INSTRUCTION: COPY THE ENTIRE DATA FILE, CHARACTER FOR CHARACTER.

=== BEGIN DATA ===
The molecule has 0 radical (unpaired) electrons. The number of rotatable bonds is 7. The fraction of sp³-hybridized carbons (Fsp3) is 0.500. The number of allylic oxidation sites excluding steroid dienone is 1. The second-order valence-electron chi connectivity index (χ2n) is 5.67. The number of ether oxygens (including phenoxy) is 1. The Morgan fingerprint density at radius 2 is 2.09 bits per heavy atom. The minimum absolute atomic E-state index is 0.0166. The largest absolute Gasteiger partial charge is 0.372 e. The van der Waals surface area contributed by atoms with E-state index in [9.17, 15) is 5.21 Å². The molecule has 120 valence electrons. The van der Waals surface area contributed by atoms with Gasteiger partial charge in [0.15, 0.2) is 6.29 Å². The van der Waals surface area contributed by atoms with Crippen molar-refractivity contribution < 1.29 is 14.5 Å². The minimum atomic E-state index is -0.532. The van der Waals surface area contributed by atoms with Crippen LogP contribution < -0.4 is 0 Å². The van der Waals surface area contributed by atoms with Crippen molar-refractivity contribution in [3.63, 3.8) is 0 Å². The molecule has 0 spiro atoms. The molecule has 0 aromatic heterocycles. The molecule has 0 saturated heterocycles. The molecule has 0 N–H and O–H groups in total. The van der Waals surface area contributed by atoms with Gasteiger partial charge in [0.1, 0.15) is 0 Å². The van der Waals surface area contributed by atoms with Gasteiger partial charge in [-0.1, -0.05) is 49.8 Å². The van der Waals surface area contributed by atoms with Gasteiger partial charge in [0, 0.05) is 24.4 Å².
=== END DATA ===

The molecule has 0 radical (unpaired) electrons. The number of rotatable bonds is 7. The fraction of sp³-hybridized carbons (Fsp3) is 0.500. The number of allylic oxidation sites excluding steroid dienone is 1. The second-order valence-electron chi connectivity index (χ2n) is 5.67. The number of ether oxygens (including phenoxy) is 1. The Morgan fingerprint density at radius 2 is 2.09 bits per heavy atom. The minimum absolute atomic E-state index is 0.0166. The largest absolute Gasteiger partial charge is 0.372 e. The van der Waals surface area contributed by atoms with E-state index in [9.17, 15) is 5.21 Å². The molecule has 120 valence electrons. The van der Waals surface area contributed by atoms with Gasteiger partial charge in [0.15, 0.2) is 6.29 Å². The van der Waals surface area contributed by atoms with Crippen molar-refractivity contribution < 1.29 is 14.5 Å². The minimum atomic E-state index is -0.532. The van der Waals surface area contributed by atoms with Crippen LogP contribution < -0.4 is 0 Å². The van der Waals surface area contributed by atoms with Crippen molar-refractivity contribution in [3.63, 3.8) is 0 Å². The molecule has 0 spiro atoms. The molecule has 0 aromatic heterocycles. The molecule has 0 saturated heterocycles. The molecule has 0 N–H and O–H groups in total. The van der Waals surface area contributed by atoms with Gasteiger partial charge in [0.1, 0.15) is 0 Å². The van der Waals surface area contributed by atoms with Gasteiger partial charge in [-0.1, -0.05) is 49.8 Å². The van der Waals surface area contributed by atoms with Gasteiger partial charge in [0, 0.05) is 24.4 Å².